Cataract surgery removes the clouded lens and replaces it with a prosthetic intraocular lens (IOL). The procedure is done as an outpatient--no hospital admission. An incision less than 3 mm (about one eighth of an inch) is made into the eye with a diamond or steel blade. The capsule is opened. The cataract is softened and aspirated out of the capsule in a process called phacoemulsification. An IOL is inserted into the capsule. The IOL is completely inside the eye and will never be touched again. Generally stitches and patches are not necessary. Most patients have functional vision and a comfortable eye the next day. Modern cataract surgery has evolved such that the vast majority of patients have successful restoration of vision. Most patients become much less dependent on glasses, especially for distance. This technique has been used for the past twenty years, or so. During this time cataract surgery has become extremely common and successful, even taken for granted.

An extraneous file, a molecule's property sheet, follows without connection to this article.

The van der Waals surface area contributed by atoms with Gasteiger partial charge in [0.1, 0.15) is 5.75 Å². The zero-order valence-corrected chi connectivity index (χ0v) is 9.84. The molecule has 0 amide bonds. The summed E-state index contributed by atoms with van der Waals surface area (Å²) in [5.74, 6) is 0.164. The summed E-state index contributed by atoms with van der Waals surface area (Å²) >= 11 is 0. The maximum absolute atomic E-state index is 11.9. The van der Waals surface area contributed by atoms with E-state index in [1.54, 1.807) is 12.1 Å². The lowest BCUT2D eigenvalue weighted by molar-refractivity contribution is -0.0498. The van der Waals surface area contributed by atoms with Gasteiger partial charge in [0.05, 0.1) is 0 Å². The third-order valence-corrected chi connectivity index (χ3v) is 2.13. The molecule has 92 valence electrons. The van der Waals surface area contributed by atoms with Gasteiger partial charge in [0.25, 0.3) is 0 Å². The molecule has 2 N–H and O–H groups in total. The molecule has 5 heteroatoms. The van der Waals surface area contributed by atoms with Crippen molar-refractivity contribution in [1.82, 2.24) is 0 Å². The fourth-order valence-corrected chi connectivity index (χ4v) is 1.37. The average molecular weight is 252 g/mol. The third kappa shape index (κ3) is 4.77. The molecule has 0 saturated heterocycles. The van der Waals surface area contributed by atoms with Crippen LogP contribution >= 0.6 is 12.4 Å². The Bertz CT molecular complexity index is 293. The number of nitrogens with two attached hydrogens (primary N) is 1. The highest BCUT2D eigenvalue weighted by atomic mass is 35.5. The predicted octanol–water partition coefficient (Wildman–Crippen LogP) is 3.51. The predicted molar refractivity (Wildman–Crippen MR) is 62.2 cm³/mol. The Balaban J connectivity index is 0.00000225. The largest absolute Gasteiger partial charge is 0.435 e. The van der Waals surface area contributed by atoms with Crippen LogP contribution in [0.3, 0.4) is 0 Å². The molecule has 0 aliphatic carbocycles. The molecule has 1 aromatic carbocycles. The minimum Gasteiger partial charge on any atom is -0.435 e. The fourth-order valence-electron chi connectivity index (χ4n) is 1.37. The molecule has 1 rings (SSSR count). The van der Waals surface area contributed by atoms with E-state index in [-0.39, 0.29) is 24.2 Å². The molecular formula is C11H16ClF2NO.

In the operating room, Dr. Kassels uses a Zeiss Lumera operating microscope for superior visualization of the capsule and transparent structures which are less well visualized with older microscopes. He uses the Alcon phacoemulsification system for cataract extraction. He has access to many brands and types of IOLs. The standard monofocal lens can correct for distance or near vision, but not both. Even the “standard” IOL is continuously improved upon for power accuracy, compatibility in the eye, and visual performance. Private insurance and Medicare cover a standard IOL as an integral part of cataract surgery.